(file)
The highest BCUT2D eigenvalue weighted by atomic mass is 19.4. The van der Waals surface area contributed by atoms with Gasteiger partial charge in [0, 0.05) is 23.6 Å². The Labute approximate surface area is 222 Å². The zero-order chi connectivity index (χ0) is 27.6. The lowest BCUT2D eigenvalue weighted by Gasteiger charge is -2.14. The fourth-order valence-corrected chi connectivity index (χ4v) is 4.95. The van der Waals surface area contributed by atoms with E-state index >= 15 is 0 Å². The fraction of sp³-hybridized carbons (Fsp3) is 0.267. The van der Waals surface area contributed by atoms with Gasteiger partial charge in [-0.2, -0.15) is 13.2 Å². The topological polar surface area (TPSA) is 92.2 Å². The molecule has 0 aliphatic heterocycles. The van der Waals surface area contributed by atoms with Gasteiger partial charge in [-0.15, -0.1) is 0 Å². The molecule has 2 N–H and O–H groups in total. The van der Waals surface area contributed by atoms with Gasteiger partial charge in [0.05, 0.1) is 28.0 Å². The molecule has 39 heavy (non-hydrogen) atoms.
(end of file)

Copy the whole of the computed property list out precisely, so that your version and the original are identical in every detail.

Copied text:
The highest BCUT2D eigenvalue weighted by atomic mass is 19.4. The van der Waals surface area contributed by atoms with Gasteiger partial charge in [0, 0.05) is 23.6 Å². The Labute approximate surface area is 222 Å². The zero-order chi connectivity index (χ0) is 27.6. The lowest BCUT2D eigenvalue weighted by Gasteiger charge is -2.14. The fourth-order valence-corrected chi connectivity index (χ4v) is 4.95. The van der Waals surface area contributed by atoms with E-state index >= 15 is 0 Å². The fraction of sp³-hybridized carbons (Fsp3) is 0.267. The van der Waals surface area contributed by atoms with Gasteiger partial charge in [-0.2, -0.15) is 13.2 Å². The topological polar surface area (TPSA) is 92.2 Å². The molecule has 0 aliphatic heterocycles. The van der Waals surface area contributed by atoms with Gasteiger partial charge in [-0.15, -0.1) is 0 Å². The molecule has 2 N–H and O–H groups in total. The van der Waals surface area contributed by atoms with Gasteiger partial charge in [0.05, 0.1) is 28.0 Å². The molecule has 39 heavy (non-hydrogen) atoms.